Tucker Carlson: Meet Patrick Gaspard, George Soros' man in Biden's would-be Cabinet

A closer look at the man who could be the next Labor Secretary

After a lifetime of serving the Democratic Party, Joe Biden has no fixed beliefs. He can't have any; the party has changed too much.

Joe Biden became a Democrat back when Democrats represented America's working-class wage earners, heavily Catholic and concentrated in the big cities and industrial states. Democratic voters of that era tended to be populist on economic matters --they liked Social Security and Medicare -- but they were basically conservative on social questions. They believed in biology, and most of them got married and went to church.

That's the world Joe Biden grew up in. His "Joe from Scranton, son of a coal miner" shtick is a relic from that era. He still whips it out occasionally at events, but only for nostalgic reasons. After all, 1962 seems like yesterday. But in fact, it was a long time ago. That Democratic Party has been extinct for decades.

The modern Democratic Party no longer represents wage earners. It is now funded almost exclusively by Silicon Valley and the finance establishment, the billionaire class. Its foot soldiers don't work in factories. They're community organizers. They're members of interest groups that have coalesced around a specific race or sex or sexual orientation.


None of these groups exist for the benefit of the United States. They exist only for their own benefit. Their purpose is very clear: To leverage our political system in order to collect as much money and as much power as they can for their own members and for their members alone. This is called identity politics and it is the most divisive way possible to run a government.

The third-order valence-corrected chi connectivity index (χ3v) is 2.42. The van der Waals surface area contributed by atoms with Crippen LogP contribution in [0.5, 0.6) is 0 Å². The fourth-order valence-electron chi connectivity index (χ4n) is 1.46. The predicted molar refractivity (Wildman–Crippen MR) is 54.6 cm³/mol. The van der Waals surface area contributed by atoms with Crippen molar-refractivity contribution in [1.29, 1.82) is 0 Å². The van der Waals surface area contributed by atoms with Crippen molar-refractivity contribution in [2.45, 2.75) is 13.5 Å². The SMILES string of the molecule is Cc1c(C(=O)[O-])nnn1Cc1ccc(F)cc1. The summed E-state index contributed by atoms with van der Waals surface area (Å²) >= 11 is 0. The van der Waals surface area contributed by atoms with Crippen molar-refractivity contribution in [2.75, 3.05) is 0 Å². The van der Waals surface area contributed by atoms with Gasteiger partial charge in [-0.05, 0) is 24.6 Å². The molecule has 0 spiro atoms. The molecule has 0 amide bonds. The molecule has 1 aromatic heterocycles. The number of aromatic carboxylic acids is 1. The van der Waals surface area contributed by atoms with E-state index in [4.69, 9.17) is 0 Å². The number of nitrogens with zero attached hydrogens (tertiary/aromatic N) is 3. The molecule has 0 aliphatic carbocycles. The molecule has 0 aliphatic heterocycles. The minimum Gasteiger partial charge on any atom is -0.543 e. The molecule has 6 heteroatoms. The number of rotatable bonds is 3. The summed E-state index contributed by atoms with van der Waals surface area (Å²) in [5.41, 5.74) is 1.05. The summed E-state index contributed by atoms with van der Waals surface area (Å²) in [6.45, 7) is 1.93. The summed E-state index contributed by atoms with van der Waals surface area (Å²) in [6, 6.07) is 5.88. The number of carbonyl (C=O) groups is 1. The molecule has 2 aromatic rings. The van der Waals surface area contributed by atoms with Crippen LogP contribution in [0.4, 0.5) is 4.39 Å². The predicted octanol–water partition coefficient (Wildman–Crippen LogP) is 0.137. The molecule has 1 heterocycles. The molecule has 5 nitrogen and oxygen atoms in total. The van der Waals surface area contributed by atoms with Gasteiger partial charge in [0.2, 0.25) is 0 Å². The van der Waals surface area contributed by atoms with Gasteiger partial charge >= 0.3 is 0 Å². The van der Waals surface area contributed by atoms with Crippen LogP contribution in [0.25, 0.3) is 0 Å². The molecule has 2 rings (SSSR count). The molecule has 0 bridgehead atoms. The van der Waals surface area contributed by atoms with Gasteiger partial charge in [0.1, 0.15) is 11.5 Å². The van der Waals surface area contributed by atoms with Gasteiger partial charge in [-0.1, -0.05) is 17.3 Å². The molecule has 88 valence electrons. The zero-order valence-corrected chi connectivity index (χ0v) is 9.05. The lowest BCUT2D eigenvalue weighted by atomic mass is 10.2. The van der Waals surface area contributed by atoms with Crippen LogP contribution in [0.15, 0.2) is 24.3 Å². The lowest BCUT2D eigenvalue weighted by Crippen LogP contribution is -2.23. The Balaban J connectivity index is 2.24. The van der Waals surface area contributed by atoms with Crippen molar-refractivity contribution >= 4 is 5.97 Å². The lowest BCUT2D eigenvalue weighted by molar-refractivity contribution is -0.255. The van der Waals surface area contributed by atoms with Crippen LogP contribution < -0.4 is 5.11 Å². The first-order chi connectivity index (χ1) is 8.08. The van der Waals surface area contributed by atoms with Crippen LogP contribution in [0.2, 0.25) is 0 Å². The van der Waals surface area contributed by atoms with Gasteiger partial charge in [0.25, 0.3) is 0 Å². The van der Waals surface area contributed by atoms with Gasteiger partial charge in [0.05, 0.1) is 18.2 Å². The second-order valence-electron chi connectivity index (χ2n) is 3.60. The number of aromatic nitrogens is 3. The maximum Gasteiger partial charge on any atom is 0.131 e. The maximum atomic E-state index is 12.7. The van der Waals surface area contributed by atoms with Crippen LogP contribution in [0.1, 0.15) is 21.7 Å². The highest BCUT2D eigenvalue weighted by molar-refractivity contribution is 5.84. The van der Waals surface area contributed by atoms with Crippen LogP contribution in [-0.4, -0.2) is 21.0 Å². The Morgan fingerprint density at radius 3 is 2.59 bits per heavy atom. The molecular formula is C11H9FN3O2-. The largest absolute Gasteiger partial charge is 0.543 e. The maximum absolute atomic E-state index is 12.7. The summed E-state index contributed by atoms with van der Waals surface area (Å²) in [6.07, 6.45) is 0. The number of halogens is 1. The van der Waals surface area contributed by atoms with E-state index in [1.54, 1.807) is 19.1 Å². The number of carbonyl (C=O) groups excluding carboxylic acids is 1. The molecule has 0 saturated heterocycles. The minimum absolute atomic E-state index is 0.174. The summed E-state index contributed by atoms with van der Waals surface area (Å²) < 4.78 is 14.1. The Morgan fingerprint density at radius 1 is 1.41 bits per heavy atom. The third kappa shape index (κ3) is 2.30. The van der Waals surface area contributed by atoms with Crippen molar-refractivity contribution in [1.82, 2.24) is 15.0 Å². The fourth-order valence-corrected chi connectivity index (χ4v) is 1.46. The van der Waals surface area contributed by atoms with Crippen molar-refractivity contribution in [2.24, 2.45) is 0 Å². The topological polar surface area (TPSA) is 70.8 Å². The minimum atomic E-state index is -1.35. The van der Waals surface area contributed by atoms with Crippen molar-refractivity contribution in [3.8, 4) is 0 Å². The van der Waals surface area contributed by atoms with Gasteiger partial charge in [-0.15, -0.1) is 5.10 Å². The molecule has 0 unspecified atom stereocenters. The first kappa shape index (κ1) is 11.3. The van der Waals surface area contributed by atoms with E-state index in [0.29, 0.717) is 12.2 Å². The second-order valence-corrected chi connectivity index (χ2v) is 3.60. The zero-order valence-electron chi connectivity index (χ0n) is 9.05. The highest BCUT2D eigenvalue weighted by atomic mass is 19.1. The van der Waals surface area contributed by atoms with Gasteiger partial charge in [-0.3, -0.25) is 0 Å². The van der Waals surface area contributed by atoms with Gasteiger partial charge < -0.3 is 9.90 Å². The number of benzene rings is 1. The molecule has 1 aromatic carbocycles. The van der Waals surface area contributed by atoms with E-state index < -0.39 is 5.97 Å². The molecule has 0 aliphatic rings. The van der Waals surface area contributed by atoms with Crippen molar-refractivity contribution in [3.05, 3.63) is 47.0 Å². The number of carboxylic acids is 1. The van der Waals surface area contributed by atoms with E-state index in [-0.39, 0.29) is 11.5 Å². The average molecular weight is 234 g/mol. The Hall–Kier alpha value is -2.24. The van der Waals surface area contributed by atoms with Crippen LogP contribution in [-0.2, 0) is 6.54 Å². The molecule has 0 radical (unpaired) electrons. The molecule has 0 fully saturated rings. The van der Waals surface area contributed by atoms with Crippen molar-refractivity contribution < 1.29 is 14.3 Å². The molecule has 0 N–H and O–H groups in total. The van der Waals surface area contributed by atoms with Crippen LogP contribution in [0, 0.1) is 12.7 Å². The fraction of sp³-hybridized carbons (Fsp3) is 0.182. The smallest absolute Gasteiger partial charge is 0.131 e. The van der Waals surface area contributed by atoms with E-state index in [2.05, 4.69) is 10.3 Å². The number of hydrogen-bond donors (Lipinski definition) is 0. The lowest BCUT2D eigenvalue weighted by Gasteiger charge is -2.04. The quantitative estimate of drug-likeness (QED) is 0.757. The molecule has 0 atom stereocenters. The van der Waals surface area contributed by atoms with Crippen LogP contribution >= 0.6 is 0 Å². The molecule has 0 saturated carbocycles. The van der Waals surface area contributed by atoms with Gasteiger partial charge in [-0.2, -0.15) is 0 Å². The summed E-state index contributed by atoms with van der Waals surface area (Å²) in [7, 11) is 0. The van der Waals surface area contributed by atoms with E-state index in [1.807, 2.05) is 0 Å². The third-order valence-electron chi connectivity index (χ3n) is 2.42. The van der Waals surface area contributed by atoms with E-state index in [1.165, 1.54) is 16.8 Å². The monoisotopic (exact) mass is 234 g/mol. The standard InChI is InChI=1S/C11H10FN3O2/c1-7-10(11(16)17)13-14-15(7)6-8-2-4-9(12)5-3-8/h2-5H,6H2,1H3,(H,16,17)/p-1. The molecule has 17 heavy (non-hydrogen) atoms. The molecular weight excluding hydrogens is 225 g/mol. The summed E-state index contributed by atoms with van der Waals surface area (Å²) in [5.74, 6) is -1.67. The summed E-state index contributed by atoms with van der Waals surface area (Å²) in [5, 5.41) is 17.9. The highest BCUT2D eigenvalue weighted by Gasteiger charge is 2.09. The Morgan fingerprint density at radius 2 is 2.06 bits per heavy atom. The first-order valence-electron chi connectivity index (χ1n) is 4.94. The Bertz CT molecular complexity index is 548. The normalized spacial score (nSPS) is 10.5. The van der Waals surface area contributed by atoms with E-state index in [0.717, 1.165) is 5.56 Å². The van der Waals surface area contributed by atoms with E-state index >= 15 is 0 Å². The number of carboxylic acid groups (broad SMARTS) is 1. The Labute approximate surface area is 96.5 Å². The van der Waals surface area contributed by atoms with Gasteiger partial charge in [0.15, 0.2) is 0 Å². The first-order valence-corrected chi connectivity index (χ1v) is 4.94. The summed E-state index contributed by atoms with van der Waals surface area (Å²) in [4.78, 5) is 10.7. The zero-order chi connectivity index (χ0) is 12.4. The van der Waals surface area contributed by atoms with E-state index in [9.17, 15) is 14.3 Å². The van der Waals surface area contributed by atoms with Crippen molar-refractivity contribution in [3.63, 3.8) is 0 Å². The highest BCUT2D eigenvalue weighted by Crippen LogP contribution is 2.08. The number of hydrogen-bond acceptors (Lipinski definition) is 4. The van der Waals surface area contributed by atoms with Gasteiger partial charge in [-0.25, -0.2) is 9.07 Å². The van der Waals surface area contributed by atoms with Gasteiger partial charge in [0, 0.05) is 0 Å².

Identity politics is zero-sum. No group can benefit except at the expense of other groups. There is no such thing as the common good. A system like that never ends well, to put it mildly. But in 2020, there are no options left on the left. The Democratic Party is about identity politics and identity politics is about redistributing the spoils.

So, of course, Joe Biden is on board with it. Biden went on CNN Thursday to give an interview we wish we'd seen before the election. In that interview, he explained how he's choosing the people who will run our country.

BIDEN: The first eight members [are] the most diverse Cabinet anyone in American history has ever announced. There are three, three White men, there are -- excuse me -- the three men. There are five women. There are five people of color, three White people.


It sounds like the setup to the kind of joke you can't tell anymore. Jokes like that are considered insensitive because they reduce people to qualities they can't control. Not all people who look alike are alike. Stereotypes are bad, remember? In this country, appearance is not everything. In America, you are more than your ethnicity. Life here is not determined by your DNA.

That was the promise, anyway. And for a time, roughly from the end of the civil rights movement to the beginning of Barack Obama's first term, that seemed to be working fairly well. We all agreed to try to drop the stereotypes and try to judge people for what they do, not on how they were born. 

But no longer. We've got new rules now, rules that in fact are very old rules. They stretch back to the antebellum South and the ancient caste systems of India. Of course, everyone in charge lies about this and calls it progress. The Washington Post, the personal mouthpiece of billionaire progressive Jeff Bezos, applauded Biden's hiring standards just this week.

"Joe Biden is building a team that looks like the people it serves," slobbered the newspaper. And in fact, there's some unintentional truth in that.


In the past three weeks, Joe Biden's transition team has brought on so-called "agency review teams" that do look a lot like the people Joe Biden intends to serve. Who's on those teams? Well, there's Tom Sullivan, who's the international tax director at Amazon. Clare Gallagher runs global partnerships and strategic planning for Airbnb. Brandon Belford is a senior director at Lyft, and there's Matt Olsen from Uber.